birth to such a student of human nature as Macchiavelli.

Othello, you vri.ll see, is an inferior creature, and plays an inferior part.

Maurel -will be well remembered as one of the most gifted artists we have ever seen at Covent Garden. His Iago ranks with Nilsson* s Ophelia to my mind the finest lyric creation on the operatic stage. His elegance, grace, subtlety, and exquisite style in Iago find their most perfect expression.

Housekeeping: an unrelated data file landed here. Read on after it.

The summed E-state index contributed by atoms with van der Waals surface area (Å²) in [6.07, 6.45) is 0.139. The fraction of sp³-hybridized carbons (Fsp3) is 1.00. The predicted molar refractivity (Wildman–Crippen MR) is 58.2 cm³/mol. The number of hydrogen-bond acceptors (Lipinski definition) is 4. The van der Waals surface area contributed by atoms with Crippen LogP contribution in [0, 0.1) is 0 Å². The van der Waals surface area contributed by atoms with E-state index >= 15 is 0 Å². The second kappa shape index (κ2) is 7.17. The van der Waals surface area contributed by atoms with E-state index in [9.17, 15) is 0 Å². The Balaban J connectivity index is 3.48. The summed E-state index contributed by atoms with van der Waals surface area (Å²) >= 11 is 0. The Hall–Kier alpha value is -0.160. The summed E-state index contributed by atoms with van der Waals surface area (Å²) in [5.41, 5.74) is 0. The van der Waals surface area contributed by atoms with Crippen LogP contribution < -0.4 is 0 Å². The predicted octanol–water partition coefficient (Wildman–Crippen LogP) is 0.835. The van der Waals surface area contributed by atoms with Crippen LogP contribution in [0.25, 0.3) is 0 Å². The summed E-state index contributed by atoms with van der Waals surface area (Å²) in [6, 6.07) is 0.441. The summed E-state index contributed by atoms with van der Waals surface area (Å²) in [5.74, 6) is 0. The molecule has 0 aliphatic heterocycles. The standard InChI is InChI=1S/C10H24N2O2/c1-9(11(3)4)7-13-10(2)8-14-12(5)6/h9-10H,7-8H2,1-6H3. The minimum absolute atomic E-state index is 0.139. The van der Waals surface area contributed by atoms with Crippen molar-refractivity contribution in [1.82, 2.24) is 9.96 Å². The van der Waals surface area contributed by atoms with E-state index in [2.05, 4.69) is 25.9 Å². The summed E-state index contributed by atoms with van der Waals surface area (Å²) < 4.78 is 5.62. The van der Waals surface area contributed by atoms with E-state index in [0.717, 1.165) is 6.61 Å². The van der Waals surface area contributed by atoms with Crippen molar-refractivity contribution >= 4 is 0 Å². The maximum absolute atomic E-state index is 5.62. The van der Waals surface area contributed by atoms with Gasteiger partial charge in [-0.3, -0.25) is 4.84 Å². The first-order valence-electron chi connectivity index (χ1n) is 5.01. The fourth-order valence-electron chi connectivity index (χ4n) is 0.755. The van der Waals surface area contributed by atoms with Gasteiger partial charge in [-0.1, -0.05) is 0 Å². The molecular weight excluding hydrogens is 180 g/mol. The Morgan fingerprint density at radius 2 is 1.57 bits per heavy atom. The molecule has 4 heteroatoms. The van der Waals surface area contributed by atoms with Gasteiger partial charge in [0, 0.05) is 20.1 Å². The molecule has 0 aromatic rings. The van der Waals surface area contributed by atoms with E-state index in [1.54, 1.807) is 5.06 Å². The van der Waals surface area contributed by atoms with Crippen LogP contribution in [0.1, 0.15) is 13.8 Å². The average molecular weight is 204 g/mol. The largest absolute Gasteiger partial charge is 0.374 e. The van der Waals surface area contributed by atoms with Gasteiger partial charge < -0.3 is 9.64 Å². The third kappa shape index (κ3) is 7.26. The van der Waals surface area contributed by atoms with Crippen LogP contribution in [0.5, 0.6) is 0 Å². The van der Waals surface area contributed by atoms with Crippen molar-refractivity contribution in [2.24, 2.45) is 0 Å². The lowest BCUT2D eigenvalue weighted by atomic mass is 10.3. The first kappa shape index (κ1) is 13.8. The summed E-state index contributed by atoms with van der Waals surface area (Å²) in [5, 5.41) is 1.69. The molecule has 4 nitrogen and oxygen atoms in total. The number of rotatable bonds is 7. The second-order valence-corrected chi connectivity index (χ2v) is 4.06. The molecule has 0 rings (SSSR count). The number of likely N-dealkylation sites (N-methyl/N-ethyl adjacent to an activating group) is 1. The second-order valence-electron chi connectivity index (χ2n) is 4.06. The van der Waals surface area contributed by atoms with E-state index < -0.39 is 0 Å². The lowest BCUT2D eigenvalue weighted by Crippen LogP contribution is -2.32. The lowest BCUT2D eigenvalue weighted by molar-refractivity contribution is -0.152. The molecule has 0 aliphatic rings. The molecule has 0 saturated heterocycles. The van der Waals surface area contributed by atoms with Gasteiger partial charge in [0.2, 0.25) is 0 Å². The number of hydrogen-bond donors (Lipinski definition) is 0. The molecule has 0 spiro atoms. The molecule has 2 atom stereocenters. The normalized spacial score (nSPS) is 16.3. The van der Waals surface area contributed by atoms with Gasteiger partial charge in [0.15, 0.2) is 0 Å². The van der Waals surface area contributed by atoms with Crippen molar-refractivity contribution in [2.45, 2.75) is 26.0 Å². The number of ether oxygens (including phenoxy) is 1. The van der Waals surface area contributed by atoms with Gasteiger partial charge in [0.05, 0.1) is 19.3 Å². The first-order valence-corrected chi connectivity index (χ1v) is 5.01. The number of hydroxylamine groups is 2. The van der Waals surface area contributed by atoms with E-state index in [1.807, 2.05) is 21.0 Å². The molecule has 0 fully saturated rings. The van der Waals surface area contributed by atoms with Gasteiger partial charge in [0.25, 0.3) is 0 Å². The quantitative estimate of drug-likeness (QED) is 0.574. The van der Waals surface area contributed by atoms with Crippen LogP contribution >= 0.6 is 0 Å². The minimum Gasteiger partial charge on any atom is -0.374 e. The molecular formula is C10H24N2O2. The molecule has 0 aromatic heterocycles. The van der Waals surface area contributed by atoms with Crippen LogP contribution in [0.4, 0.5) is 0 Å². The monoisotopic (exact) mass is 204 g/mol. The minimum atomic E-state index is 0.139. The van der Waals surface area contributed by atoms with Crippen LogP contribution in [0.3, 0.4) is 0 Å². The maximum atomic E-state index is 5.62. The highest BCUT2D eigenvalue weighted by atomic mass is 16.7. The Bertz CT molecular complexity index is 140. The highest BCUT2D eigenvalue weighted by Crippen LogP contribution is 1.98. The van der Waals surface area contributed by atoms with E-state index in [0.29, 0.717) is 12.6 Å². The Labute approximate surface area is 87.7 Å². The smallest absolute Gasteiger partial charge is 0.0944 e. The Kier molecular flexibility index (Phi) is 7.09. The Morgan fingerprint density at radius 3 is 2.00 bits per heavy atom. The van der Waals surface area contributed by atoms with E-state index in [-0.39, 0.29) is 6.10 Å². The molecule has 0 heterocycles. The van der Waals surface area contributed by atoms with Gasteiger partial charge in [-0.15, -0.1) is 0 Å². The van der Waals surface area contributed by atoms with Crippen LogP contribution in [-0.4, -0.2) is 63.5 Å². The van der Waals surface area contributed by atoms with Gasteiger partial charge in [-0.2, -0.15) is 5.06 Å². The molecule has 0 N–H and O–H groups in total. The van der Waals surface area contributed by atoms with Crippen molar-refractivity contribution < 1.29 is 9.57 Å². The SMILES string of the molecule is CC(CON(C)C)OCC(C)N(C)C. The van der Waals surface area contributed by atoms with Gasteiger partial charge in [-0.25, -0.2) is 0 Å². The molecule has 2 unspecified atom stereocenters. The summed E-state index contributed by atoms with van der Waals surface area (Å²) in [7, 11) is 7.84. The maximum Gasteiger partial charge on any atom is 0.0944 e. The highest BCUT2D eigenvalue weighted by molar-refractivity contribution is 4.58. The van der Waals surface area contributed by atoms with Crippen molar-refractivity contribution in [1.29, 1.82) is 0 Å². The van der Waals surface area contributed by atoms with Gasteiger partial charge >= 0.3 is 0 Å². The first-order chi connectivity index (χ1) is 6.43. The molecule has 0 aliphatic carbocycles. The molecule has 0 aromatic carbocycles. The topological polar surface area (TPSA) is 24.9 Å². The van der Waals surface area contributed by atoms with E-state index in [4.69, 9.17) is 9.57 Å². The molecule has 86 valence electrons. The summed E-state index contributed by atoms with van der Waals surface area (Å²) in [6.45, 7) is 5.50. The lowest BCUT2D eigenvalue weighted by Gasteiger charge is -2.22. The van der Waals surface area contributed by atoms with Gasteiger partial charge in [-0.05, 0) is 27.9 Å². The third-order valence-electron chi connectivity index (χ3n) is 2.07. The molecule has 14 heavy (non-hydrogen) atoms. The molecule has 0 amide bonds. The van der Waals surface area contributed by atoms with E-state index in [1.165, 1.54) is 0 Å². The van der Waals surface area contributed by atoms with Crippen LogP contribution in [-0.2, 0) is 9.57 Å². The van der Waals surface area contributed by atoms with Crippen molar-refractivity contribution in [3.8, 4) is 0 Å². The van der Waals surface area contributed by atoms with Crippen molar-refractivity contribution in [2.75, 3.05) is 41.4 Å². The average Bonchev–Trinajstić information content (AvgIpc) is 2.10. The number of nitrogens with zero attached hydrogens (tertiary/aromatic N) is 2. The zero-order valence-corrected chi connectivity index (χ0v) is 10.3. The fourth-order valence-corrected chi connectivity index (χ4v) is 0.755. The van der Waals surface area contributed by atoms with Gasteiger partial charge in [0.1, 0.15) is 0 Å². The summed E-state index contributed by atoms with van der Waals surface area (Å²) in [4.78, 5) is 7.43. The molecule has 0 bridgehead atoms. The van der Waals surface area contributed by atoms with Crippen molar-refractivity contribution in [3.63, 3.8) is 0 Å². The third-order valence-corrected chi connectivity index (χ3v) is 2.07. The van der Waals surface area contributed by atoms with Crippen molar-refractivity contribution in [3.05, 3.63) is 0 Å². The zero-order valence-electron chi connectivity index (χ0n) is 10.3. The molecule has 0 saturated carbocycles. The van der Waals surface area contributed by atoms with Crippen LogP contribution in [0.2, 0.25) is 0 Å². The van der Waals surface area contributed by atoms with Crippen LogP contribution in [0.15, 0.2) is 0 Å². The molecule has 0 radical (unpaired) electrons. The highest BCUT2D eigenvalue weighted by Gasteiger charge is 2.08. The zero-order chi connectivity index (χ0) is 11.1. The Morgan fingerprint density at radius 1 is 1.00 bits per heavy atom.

I need not refer to his appearance, the beau-ideal of a handsome Venetian, whose years are but "four times seven" and whose graces in this artist's hands are the climax of elegance and histrionic art. But you will see him in London, and I am sure will allow that you have never witnessed or heard anything to equal his impersonation of this part. Tamagno, the tenor, looked and acted Othello, but he did not sing he bleated. Desdemona has never been a favorite of mine in history, and the present exponent of the role suggested to me all my thousand unavenged wrongs laid at the door of Brabantio's daughter. Madame Pantaleoni is an excellent person, but as Desdemona she ou’ght to have been suppressed the night before at her dress rehearsal. Her voice is naturally fine and dramatic, but she has no more knowledge of the pure art of singing than I have of the real science o*f astronomy. She has a vile emission of tone in the medium open notes; the upper notes are clear, but rarely in tune. The lovely music assigned to Othello's wife must have splendid resisting powers not to have fallen flat in her hands or throat. In appearance Madame Pantaleoni is like-wise unfortunate: she is short, slightly cross-eyed, and of a physical plainness, which dwarfed the already insignificant Desdemona. She acted very well in the first and third acts, but not so well in the last. Of the other singers, I will add that Petrovitch as Emilia was deservedly hooted; V. Fornari as Roderigo was not important enough to help or hinder the work; and M. Paroli as Cassio was a really fair second tenor; he, at least, knows how to sing, but Nature evidently never intended him to sing at La Scala .